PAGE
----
Data for major cultures CIA cultures.htm
HELP BALANCE ENERGY USE AND POPULATION TO RAISE, OR MAINTAIN, GDP PER CAPITA.
History should be based on data, not political and economic noise.
To increase your income, get a useful education and have no more than two children.
The real game is to survive on Earth, not in space!
ZPGJames.com Home Page
Primary data sources: https://www.cia.gov/library/publications/the-world-factbook/index.html,
It would be interesting to see what network analysis software does with this type of data:
Such analyses would be much simpler than for the human brain, 20 nodes versus hundreds or thousands.
Network mapping software could also reduce economic and political bias and conflict.
An objective, quantitative analysis of the G20 could be very useful in the
Ukraine – Russia conflict.
Our most important space program: http://en.wikipedia.org/wiki/Near-Earth_object
Be sure to look at the last sections of the above article!
Maintaining human life on Earth implies maintaining a balanced atmosphere!
Maintaining a balanced atmosphere depends upon countries cooperating!
How do we make the G20 (75% of world GDP) work together?
The costs of not working together could eliminate many species, including humans.
Human population growth is our biggest problem.
The Economist 2/22/14 p51 and The Economist 6/21/14 p59
Science News, 23 August 2014, p32
The rate of growth in GDP per capita is declining in the US and the World: UN_POP_GDP_2012.htm
Revised using OECD data online 8/8/12: USA data as of July 4, 2012: USA_CIA_Data_070412.htm
Revised: Income in the US is highly concentrated compared to Europe and reduces productivity: Income_Distribution.htm
New: The US will get little sympathy, but a lot of competition. GDP/capita and growth rates: UN_POP_GDP_2012.htm
1. The G20 countries can change the world: G20.htm
2. US Stock Indexes, Crashes and Recoveries: INDEXES.htm
3. US S&P 500 Index, 1980 to Present: SP500.htm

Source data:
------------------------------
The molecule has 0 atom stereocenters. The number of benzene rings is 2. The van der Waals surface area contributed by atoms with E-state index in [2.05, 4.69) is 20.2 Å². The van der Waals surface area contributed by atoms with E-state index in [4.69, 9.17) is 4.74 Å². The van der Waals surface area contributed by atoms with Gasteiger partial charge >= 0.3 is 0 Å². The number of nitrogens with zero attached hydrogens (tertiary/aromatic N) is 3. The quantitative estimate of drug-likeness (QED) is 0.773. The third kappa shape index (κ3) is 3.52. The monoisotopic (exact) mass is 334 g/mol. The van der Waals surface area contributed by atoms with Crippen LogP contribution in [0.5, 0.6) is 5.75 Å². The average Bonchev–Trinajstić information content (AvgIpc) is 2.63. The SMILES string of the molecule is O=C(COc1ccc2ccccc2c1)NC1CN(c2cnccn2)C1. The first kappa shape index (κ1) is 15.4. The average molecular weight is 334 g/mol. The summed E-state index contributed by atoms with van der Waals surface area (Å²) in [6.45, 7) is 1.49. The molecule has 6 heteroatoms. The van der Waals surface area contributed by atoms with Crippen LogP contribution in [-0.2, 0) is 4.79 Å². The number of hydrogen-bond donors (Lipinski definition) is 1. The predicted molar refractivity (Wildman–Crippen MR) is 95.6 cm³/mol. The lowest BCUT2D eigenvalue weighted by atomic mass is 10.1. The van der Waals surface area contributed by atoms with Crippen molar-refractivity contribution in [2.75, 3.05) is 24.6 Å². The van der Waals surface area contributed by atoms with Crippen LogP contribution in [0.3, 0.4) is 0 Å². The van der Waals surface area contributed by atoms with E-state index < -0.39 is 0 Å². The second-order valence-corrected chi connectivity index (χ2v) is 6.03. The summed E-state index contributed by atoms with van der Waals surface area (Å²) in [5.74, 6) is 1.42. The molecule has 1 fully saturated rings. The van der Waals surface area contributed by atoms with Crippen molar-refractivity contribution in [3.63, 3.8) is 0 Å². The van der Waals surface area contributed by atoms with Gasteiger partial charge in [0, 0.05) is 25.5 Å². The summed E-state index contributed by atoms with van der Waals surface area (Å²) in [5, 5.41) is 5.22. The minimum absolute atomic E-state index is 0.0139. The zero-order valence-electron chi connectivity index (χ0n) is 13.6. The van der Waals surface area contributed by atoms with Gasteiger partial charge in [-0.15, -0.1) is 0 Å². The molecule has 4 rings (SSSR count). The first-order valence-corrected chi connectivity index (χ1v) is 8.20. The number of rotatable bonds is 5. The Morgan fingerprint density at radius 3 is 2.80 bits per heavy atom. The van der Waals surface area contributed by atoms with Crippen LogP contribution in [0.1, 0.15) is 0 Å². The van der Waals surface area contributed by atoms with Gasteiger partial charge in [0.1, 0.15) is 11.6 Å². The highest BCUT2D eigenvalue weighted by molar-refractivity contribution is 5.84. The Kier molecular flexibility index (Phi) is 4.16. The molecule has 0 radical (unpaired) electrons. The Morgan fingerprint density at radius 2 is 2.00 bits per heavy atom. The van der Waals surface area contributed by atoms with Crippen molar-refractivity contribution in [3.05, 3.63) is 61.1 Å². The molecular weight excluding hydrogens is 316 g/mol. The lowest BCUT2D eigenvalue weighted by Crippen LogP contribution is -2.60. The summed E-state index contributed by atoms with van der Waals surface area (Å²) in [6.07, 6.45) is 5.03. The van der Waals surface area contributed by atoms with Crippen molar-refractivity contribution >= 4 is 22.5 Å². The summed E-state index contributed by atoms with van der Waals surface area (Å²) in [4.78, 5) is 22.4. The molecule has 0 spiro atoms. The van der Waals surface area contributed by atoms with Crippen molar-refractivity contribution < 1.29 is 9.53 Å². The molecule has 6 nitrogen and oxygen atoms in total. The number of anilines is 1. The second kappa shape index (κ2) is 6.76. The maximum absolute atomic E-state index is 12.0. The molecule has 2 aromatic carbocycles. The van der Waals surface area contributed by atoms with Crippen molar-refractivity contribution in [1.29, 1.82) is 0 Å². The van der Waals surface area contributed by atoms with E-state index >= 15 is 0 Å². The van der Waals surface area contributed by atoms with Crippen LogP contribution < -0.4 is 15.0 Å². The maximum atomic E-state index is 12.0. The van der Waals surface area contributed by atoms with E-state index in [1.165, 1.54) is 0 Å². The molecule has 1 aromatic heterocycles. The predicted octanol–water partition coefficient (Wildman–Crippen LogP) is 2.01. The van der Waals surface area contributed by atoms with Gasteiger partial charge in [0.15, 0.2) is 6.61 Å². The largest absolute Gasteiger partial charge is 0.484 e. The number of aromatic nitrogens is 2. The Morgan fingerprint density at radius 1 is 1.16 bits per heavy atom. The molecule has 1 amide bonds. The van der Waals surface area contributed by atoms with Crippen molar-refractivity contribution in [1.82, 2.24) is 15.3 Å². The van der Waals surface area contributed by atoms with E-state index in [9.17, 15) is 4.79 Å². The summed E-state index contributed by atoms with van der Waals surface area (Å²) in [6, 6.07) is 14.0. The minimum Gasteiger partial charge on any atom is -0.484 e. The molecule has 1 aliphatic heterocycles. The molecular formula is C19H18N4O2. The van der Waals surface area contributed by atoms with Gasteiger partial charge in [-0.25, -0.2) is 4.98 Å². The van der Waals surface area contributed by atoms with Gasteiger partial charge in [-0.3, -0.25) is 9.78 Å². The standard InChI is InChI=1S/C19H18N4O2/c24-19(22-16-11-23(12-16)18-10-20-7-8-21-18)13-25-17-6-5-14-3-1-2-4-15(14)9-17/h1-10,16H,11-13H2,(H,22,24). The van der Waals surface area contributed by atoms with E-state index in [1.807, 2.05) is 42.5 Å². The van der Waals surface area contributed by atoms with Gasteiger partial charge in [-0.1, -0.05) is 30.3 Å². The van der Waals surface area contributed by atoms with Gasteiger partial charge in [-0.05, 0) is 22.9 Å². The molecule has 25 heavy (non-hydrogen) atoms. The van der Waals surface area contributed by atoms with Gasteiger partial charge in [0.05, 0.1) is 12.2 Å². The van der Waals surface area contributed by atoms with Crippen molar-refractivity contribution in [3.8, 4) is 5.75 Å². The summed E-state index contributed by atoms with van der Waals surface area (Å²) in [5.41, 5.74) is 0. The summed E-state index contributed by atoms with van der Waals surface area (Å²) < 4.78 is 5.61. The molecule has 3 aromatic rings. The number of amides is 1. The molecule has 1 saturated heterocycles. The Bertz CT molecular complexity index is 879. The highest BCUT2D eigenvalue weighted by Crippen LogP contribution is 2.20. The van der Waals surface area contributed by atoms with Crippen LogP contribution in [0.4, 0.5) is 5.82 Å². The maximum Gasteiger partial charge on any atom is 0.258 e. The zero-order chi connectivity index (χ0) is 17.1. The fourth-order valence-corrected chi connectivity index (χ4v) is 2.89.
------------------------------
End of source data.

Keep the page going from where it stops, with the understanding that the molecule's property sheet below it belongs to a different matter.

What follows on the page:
4. US Income and Expenses:
b. Congress needs to make a plan to balance the budget and stick with it.
c. Estimated current and future tax expenses per person in 2010 dollars
d. Effects of energy and health costs 2007 vs. 2020: Energy_Health.htm
e. Government spending in the US versus other major countries from
The Economist, 3/31/12, page 31: 201208.png
f. US GDP summary for 2009 to 2011: BEA_1.1.5.htm
5. US Price of Oil: Oil.htm
6. US Price of Electricity: electricity_EIA.htm
7. US Oil and Natural Gas and the Yellowstone hotspot: US Oil and Gas.htm
Dev_Index.htm See items 19 and Policy Suggestions below.
9. How Congress can make good decisions: Decisions.htm
10. Replace Social Security, Medicare, and Medicaid with one limited pool per person:
11. Jobs, education, birth control, and automation: US_jobs.htm
12. China data inspired by reading: Why the West Rules-For Now by Ian Morris (2010):
b. Equal GDP’s per capita would eliminate most trade problems.
c. GDP’s could be higher, if we can generate more non-fossil fuel energy.
d. Coal reserves and use by China and the US: coal.htm
e. The US is the paranoid party: The Economist, 4/7/11, page 28: 201210.png
13. Energy from Food and Development of Countries: food_energy.htm
14. Population reductions versus non-fossil fuel energy needed by 2100:
15. Timeline of non-political human history: Timeline.htm